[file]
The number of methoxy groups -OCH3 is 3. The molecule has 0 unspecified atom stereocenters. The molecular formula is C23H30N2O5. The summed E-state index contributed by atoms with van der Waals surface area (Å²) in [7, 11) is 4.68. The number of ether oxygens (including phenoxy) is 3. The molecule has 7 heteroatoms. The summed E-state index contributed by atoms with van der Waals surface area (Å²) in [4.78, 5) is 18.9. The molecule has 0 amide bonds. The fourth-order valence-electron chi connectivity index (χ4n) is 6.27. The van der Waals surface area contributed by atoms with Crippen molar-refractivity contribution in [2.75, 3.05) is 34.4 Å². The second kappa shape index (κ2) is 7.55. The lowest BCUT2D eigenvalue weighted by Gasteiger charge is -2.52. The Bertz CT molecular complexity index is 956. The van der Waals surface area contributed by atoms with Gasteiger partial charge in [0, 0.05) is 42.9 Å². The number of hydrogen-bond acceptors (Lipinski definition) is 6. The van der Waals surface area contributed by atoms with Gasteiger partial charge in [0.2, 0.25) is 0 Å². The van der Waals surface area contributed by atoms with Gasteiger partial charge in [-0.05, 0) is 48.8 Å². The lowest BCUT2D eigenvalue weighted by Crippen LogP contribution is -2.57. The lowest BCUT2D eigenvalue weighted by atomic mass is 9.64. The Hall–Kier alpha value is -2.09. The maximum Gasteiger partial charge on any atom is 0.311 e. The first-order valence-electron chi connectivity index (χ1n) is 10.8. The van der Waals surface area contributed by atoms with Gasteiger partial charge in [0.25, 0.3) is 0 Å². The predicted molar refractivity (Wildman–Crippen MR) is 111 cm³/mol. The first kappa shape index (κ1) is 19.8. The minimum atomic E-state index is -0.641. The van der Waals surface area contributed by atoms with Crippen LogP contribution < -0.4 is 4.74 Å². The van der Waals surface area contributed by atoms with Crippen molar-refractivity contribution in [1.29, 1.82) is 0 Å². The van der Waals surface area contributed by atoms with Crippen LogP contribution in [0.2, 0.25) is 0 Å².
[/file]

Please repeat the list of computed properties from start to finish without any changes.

The number of methoxy groups -OCH3 is 3. The molecule has 0 unspecified atom stereocenters. The molecular formula is C23H30N2O5. The summed E-state index contributed by atoms with van der Waals surface area (Å²) in [7, 11) is 4.68. The number of ether oxygens (including phenoxy) is 3. The molecule has 7 heteroatoms. The summed E-state index contributed by atoms with van der Waals surface area (Å²) in [4.78, 5) is 18.9. The molecule has 0 amide bonds. The fourth-order valence-electron chi connectivity index (χ4n) is 6.27. The van der Waals surface area contributed by atoms with Crippen molar-refractivity contribution in [2.75, 3.05) is 34.4 Å². The second kappa shape index (κ2) is 7.55. The lowest BCUT2D eigenvalue weighted by Gasteiger charge is -2.52. The Bertz CT molecular complexity index is 956. The van der Waals surface area contributed by atoms with Gasteiger partial charge in [0, 0.05) is 42.9 Å². The number of hydrogen-bond acceptors (Lipinski definition) is 6. The van der Waals surface area contributed by atoms with Gasteiger partial charge in [0.2, 0.25) is 0 Å². The van der Waals surface area contributed by atoms with Gasteiger partial charge in [-0.05, 0) is 48.8 Å². The lowest BCUT2D eigenvalue weighted by Crippen LogP contribution is -2.57. The lowest BCUT2D eigenvalue weighted by atomic mass is 9.64. The Hall–Kier alpha value is -2.09. The maximum Gasteiger partial charge on any atom is 0.311 e. The first-order valence-electron chi connectivity index (χ1n) is 10.8. The van der Waals surface area contributed by atoms with Gasteiger partial charge in [0.25, 0.3) is 0 Å². The predicted molar refractivity (Wildman–Crippen MR) is 111 cm³/mol. The first kappa shape index (κ1) is 19.8. The minimum atomic E-state index is -0.641. The van der Waals surface area contributed by atoms with Crippen LogP contribution < -0.4 is 4.74 Å². The van der Waals surface area contributed by atoms with Crippen molar-refractivity contribution in [1.29, 1.82) is 0 Å². The van der Waals surface area contributed by atoms with Crippen LogP contribution in [0.2, 0.25) is 0 Å².